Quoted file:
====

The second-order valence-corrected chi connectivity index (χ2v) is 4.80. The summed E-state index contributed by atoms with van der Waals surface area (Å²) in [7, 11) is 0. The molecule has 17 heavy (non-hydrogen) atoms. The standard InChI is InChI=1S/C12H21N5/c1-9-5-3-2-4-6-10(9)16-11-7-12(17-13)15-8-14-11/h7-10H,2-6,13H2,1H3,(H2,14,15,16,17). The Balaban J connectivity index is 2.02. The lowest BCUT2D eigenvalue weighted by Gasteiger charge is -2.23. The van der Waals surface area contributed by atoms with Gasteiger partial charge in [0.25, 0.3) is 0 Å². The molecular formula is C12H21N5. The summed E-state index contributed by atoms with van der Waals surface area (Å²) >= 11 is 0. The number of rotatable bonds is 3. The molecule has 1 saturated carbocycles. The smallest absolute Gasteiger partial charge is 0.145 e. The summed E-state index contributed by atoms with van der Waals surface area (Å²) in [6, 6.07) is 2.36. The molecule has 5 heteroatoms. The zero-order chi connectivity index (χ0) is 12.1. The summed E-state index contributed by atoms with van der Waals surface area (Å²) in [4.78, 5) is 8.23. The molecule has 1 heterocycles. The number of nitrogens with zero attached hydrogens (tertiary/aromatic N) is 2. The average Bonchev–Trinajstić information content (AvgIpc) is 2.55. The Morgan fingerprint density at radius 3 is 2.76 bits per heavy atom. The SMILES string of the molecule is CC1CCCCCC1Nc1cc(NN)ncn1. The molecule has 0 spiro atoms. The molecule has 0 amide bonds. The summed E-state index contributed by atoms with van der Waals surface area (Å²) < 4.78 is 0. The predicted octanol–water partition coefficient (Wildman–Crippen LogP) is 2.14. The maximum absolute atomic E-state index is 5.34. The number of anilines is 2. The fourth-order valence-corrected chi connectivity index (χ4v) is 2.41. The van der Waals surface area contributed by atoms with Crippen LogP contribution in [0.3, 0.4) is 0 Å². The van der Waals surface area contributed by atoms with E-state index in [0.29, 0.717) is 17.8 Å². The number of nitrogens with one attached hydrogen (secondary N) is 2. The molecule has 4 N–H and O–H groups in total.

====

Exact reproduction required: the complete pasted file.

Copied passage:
The second-order valence-corrected chi connectivity index (χ2v) is 4.80. The summed E-state index contributed by atoms with van der Waals surface area (Å²) in [7, 11) is 0. The molecule has 17 heavy (non-hydrogen) atoms. The standard InChI is InChI=1S/C12H21N5/c1-9-5-3-2-4-6-10(9)16-11-7-12(17-13)15-8-14-11/h7-10H,2-6,13H2,1H3,(H2,14,15,16,17). The Balaban J connectivity index is 2.02. The lowest BCUT2D eigenvalue weighted by Gasteiger charge is -2.23. The van der Waals surface area contributed by atoms with Gasteiger partial charge in [0.25, 0.3) is 0 Å². The molecular formula is C12H21N5. The summed E-state index contributed by atoms with van der Waals surface area (Å²) >= 11 is 0. The number of rotatable bonds is 3. The molecule has 1 saturated carbocycles. The smallest absolute Gasteiger partial charge is 0.145 e. The summed E-state index contributed by atoms with van der Waals surface area (Å²) in [6, 6.07) is 2.36. The molecule has 5 heteroatoms. The zero-order chi connectivity index (χ0) is 12.1. The summed E-state index contributed by atoms with van der Waals surface area (Å²) in [4.78, 5) is 8.23. The molecule has 1 heterocycles. The number of nitrogens with zero attached hydrogens (tertiary/aromatic N) is 2. The average Bonchev–Trinajstić information content (AvgIpc) is 2.55. The Morgan fingerprint density at radius 3 is 2.76 bits per heavy atom. The SMILES string of the molecule is CC1CCCCCC1Nc1cc(NN)ncn1. The molecule has 0 spiro atoms. The molecule has 0 amide bonds. The summed E-state index contributed by atoms with van der Waals surface area (Å²) < 4.78 is 0. The predicted octanol–water partition coefficient (Wildman–Crippen LogP) is 2.14. The maximum absolute atomic E-state index is 5.34. The number of anilines is 2. The fourth-order valence-corrected chi connectivity index (χ4v) is 2.41. The van der Waals surface area contributed by atoms with Crippen LogP contribution in [0.3, 0.4) is 0 Å². The van der Waals surface area contributed by atoms with E-state index in [0.29, 0.717) is 17.8 Å². The number of nitrogens with one attached hydrogen (secondary N) is 2. The molecule has 4 N–H and O–H groups in total.